Air traffic controllers stretched to breaking point: union
Airservices Australia has played down safety concerns after airspace over southern Queensland and northern New
Over the weekend, pilots in parts of Queensland and northern New South Wales were almost flying blind.
They were without air traffic control guidance from Brisbane because too many staff had called in sick.
Qantas cancels flights in such circumstances. But the union representing air traffic controllers says even major metropolitan airports will face similar problems because there are not enough staff members.
Airservices Australia is the government-owned corporation that provides air traffic control across the country.
Over the weekend just five sick staff members was all it took to throw the organisation into chaos.
When replacement controllers could not be found, the company had to stop offering its services across southern Queensland, northern New South Wales and Cape York.
More than 40 flights were affected and some were cancelled, but others chose to continue flying.
Airservices Australia refused to agree to an interview on Monday morning, but a spokesman said safety was still paramount and the company was still monitoring and observing planes - it just could not communicate with them.
The Australian Federation of Air Pilots (AFAP) says under such circumstances pilots become responsible for their position and broadcast to other aircraft in what is called self separation.
Lawrie Cox is the federation's manager of Industrial Relations, and he says the self separation system is a last resort measure.
"The airline companies have to have an individual policy on that," he said.
"I know at least one company that is not keen on it, but we're in a situation where that's the nature of the industry at the moment because the air traffic control, Airservices Australia, just doesn't have the people to replace people when they get sick."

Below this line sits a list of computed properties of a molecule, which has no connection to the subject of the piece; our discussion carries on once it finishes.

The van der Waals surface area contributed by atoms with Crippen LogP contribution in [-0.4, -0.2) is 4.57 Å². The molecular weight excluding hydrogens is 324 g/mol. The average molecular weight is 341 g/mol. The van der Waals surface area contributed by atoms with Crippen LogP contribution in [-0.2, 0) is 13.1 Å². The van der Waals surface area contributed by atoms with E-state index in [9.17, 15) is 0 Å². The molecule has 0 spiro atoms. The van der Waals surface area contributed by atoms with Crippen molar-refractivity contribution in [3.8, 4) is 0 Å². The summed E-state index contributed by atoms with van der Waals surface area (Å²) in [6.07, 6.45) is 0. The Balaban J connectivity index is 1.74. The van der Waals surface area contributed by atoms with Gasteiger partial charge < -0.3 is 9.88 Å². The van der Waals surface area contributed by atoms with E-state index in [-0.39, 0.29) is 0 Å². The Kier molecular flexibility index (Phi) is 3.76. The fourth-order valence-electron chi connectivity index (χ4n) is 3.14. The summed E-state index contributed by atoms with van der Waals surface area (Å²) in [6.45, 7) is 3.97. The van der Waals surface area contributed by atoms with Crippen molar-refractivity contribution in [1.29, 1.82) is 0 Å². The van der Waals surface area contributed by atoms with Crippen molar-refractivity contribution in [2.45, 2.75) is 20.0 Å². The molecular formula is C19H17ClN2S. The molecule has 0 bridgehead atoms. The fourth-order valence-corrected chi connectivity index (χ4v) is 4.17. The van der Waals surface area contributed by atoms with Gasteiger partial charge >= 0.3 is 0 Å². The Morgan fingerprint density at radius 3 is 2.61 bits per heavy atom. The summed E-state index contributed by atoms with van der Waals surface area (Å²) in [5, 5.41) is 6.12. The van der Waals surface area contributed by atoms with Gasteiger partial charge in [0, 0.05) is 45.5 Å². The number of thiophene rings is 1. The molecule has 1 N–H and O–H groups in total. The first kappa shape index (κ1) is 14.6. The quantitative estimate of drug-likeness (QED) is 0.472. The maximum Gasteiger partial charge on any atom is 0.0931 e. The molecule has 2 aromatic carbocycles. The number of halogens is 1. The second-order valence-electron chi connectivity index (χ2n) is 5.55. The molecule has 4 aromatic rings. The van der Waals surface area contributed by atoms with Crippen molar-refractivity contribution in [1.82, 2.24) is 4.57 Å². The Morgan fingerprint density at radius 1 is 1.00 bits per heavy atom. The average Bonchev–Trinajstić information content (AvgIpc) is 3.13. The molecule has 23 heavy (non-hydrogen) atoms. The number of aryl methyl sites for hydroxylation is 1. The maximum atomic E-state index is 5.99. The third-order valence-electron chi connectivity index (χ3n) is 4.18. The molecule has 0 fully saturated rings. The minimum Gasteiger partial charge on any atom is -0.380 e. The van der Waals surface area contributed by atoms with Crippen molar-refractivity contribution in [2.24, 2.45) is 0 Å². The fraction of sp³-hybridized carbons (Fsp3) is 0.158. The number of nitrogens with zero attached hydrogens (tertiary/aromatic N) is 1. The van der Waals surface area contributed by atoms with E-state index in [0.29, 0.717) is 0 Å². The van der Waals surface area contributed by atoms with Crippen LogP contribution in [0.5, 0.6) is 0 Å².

He says while there is always a risk of an accident happening, when there is no communication from the air traffic control towers the risk is much higher.
The executive secretary of the controllers' union, Peter McGuane, says there is a chronic shortage of controllers across the world and as part of current enterprise bargaining negotiations with Airservices Australia, higher pay is on the agenda.
Mr McGuane has defended the air traffic controllers who could not come in to work on the weekend when their colleagues called in sick.
There have been some suggestions that their failure to arrive was related to an industrial campaign.
"There would be a variety of reasons for that," Mr McGuane said, referring to the lack of replacements.
"Perhaps they would have already worked to the limit, they might already have worked overtime during that roster cycle, they might have other commitments, or they simply might be unwilling to continue to work overtime constantly to keep the system running."
Mr McGuane says it is not just small airlines and regional areas that are affected. He says some of the busiest air routes like Melbourne and Sydney have operated without air traffic control.
"It's common within Australia; it's not common internationally," he said.
"It's occurring with some regularity in Australia due to the constant reliance on overtime and the lack of staff planning that's occurred over the past four to five years.
"We had continually warned the employer that they were facing critical staff shortages... with people being attracted to positions overseas. And those warnings were ignored."